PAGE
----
This morning I went to join the congregation at the Edmund Kell Church in Southampton. The service focused upon the season of spring, the return of life, the waking up of our gardens. The service took place in their chapel (pictured to the right) situated on the first floor, above their Church hall. It was a very nice space, with a modern wooden beamed ceiling; the church was redesigned and rebuilt in 1990. The original building which was built by Edmund Kell in the 1850’s was destroyed by Nazi bombing in 1940.
“We do not inherit the earth from our ancestors; we borrow it from our children.” – Words from the Native North Americans.
The address unpacked the ecological reality of an interconnected world: the pollution of one country impacts upon another. The El Niño warm water current of the pacific impacts the weather of the American West Coast, but even impacts weather right here in the UK.
Reading from Lay Blaylock’s Creation in Reverse - “On the last day before the end of the earth, man finally realised that he had completely destroyed the way plants, animals and people could live on the earth. He also had no idea how he was going to get himself out of the fix he was in. And man said: “Oh God!”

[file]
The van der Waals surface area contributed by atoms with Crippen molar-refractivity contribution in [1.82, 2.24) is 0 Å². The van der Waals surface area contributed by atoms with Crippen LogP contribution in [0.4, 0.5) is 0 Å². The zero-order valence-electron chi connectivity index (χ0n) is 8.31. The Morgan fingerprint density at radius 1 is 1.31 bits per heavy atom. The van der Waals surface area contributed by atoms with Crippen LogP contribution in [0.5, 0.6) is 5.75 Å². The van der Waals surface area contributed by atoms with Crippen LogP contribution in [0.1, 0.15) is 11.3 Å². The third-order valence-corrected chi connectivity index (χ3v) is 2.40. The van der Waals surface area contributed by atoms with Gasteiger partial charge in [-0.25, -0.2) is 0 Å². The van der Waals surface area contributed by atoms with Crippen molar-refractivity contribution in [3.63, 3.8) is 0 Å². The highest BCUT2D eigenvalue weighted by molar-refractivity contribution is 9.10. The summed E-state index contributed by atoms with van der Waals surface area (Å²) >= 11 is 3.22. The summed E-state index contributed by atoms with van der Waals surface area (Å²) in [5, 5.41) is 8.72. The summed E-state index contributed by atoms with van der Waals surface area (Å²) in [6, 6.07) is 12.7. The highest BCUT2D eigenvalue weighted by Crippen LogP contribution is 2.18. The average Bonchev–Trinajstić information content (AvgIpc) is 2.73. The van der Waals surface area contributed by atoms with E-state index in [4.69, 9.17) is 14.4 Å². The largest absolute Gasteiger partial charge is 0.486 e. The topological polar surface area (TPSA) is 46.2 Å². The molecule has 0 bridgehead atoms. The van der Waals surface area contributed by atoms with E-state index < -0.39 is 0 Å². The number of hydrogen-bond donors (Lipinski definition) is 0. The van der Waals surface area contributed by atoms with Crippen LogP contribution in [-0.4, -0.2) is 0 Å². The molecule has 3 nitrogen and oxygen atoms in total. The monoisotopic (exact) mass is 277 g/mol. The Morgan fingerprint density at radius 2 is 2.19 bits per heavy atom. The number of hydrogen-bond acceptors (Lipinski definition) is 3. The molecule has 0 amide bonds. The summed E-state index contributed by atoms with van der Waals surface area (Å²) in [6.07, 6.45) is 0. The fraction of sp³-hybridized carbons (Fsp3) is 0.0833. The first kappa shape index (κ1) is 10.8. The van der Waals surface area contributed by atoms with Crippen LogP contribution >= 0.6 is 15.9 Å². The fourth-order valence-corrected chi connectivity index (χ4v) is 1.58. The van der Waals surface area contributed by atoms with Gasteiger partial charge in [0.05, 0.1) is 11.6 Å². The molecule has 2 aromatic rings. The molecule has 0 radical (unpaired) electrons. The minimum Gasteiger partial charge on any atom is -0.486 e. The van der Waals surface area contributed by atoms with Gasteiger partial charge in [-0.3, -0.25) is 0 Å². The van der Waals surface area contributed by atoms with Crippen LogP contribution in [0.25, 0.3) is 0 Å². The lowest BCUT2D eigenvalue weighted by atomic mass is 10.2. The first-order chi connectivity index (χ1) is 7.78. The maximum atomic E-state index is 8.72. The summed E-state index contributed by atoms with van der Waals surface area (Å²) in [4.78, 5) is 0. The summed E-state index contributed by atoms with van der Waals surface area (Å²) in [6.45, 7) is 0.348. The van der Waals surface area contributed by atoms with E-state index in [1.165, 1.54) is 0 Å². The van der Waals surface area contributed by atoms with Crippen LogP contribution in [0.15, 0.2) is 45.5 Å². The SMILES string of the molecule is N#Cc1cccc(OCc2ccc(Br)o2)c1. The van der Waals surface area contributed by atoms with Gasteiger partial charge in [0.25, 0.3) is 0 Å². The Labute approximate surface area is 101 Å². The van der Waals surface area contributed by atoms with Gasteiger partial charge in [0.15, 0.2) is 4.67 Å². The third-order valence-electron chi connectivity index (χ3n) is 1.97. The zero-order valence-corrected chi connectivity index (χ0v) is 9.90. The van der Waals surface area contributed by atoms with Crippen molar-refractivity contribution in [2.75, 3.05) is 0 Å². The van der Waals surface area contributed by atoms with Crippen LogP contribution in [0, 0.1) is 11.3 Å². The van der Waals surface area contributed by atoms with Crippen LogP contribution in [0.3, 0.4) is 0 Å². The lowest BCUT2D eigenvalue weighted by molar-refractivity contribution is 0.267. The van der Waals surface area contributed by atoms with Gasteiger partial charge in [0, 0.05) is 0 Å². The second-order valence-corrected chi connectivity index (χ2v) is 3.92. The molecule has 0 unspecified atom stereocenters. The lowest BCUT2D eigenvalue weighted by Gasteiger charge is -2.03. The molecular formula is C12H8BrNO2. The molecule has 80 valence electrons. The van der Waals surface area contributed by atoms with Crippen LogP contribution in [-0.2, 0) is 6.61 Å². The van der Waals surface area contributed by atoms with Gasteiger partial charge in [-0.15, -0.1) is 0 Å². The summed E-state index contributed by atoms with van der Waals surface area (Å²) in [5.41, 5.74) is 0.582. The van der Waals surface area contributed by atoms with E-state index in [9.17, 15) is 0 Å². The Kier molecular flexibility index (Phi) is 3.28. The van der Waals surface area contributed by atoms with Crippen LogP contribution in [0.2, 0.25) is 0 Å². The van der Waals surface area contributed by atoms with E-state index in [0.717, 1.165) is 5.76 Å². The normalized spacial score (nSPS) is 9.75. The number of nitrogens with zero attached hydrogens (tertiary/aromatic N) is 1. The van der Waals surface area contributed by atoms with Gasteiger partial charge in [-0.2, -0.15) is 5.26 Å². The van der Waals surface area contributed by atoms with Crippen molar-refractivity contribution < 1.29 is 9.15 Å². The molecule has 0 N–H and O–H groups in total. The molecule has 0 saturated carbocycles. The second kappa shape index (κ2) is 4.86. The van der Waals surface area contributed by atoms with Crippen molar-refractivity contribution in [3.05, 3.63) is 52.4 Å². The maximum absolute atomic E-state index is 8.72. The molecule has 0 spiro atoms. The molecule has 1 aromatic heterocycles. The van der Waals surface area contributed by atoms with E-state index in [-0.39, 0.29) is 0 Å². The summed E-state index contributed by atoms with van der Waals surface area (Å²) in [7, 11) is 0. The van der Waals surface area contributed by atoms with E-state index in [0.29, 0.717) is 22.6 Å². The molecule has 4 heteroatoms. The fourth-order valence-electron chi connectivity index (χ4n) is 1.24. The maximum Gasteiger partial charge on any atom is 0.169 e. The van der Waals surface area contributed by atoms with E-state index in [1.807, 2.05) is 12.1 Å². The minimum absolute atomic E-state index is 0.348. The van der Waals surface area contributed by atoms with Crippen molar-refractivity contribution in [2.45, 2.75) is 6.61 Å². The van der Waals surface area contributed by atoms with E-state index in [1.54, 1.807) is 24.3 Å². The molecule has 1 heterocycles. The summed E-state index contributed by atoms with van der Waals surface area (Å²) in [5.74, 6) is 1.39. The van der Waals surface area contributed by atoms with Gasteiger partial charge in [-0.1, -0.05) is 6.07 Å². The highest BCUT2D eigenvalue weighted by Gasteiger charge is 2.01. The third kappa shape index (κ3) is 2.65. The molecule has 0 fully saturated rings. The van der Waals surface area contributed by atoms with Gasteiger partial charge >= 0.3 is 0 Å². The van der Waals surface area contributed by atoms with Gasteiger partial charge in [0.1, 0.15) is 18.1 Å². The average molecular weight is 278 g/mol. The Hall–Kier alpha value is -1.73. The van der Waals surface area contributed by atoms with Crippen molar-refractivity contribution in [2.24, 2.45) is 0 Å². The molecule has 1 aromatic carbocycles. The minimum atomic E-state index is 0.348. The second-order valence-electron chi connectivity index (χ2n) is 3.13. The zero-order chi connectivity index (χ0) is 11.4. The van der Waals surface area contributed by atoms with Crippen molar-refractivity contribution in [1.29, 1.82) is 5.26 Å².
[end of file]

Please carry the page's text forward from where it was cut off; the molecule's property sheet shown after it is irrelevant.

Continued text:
And God said…
The obvious question to be posed is what can we do better, how can we respond to the ecological time bomb?
And yet, we do not want to simply reduce creation to an obstacle to be overcome, we want to delight in it also. We should enter into a place of wonder, through enjoying the sacred space which is the garden, by joining with others in religious rituals and metaphor which draw us into delighting in the wonder of this planet.